Annexed residents complain about lack of services
Posted October 14, 2008
Updated October 15, 2008
Fayetteville, N.C. — Three years after Fayetteville annexed about 43,000 residents, some homes still haven't been able to tap into city services like municipal water and sewer lines.
"I would say (annexation has) been an empty promise," said Lofton Stewart, a homeowner whose property was annexed after a long legal battle.
This summer, the city ran a water line within 16 feet of his well pump house, but the line was only for nearby residents whose wells were contaminated. Stewart said it could be years before he's able to access the line.
"If you're going to put the line in, why not service the residents?" he asked.
North Carolina is one of a handful of states that allow involuntary annexations. As part of the deal, the city is supposed to supply services in a reasonable amount of time.
The state House passed a moratorium on forced annexations last spring, but the Senate scrapped it, saying the bill didn't meet Senate rules.
State Sen. Tony Rand, D-Cumberland, a member of a joint legislative commission reviewing the state's annexation laws, said he sees no need for a temporary ban.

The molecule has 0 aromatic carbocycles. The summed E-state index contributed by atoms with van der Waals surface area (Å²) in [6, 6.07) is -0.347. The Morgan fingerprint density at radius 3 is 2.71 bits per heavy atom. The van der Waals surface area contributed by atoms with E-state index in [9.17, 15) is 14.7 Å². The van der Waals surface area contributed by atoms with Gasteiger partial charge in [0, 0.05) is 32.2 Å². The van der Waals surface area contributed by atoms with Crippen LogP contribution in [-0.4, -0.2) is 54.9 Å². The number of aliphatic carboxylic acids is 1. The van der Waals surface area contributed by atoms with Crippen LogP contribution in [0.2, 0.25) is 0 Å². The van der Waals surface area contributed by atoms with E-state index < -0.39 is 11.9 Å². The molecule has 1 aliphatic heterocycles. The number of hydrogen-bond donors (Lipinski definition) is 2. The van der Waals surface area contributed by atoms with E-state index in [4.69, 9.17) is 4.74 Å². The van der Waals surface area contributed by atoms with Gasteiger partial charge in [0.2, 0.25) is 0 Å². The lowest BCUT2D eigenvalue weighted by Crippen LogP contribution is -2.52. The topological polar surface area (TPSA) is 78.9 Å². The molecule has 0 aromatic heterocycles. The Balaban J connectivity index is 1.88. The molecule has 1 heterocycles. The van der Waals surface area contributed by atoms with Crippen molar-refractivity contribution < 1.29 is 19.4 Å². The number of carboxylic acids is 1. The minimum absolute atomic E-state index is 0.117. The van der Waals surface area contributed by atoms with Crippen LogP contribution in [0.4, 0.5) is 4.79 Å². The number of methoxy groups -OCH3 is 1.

"I don't know that the law is wrong," Rand said. “What we want to do (with the study commission) is look and see what other states are doing, what’s working well.”
Under state law, a city needs to provide police and fire protection and solid waste pick-up on the first day of annexation. There is no immediate requirement for water and sewer services.
Fayetteville City Councilman Charles Evans, who wasn't on the council when the 2005 annexation was approved, wants the law changed to make sure annexed residents get such municipal services quickly.
"We should have items in place to go forward with annexation so Individuals won't have to wait half their lives for the water, for the sewer," Evans said.
Next Monday, residents of the Gates Four subdivision plan to protest a City Council vote on forcibly annexing their affluent, gated community.
"We have what we need out here to take care of ourselves," said Kathie Dees, a Gates Four resident.
Gates Four already has its own water and other services, Dees said.
"(The city wants the annexation) to get the money. That's all it is," she said.